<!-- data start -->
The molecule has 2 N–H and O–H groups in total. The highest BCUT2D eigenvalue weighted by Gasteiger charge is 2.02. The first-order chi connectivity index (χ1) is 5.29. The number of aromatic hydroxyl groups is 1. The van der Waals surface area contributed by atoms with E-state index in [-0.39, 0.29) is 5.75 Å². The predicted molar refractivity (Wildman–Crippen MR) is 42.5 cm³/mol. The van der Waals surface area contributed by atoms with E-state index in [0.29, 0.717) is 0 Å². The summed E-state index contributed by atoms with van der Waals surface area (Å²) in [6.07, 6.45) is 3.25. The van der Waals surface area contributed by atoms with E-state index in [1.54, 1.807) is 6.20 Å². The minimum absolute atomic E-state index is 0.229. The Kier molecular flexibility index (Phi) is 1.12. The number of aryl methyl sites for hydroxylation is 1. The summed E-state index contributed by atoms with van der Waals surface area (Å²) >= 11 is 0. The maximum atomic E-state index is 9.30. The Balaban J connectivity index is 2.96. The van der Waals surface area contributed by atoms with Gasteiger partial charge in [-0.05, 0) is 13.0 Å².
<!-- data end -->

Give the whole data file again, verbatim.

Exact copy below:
The molecule has 2 N–H and O–H groups in total. The highest BCUT2D eigenvalue weighted by Gasteiger charge is 2.02. The first-order chi connectivity index (χ1) is 5.29. The number of aromatic hydroxyl groups is 1. The van der Waals surface area contributed by atoms with E-state index in [-0.39, 0.29) is 5.75 Å². The predicted molar refractivity (Wildman–Crippen MR) is 42.5 cm³/mol. The van der Waals surface area contributed by atoms with E-state index in [0.29, 0.717) is 0 Å². The summed E-state index contributed by atoms with van der Waals surface area (Å²) in [6.07, 6.45) is 3.25. The van der Waals surface area contributed by atoms with E-state index in [1.54, 1.807) is 6.20 Å². The minimum absolute atomic E-state index is 0.229. The Kier molecular flexibility index (Phi) is 1.12. The number of aryl methyl sites for hydroxylation is 1. The summed E-state index contributed by atoms with van der Waals surface area (Å²) >= 11 is 0. The maximum atomic E-state index is 9.30. The Balaban J connectivity index is 2.96. The van der Waals surface area contributed by atoms with Gasteiger partial charge in [-0.05, 0) is 13.0 Å².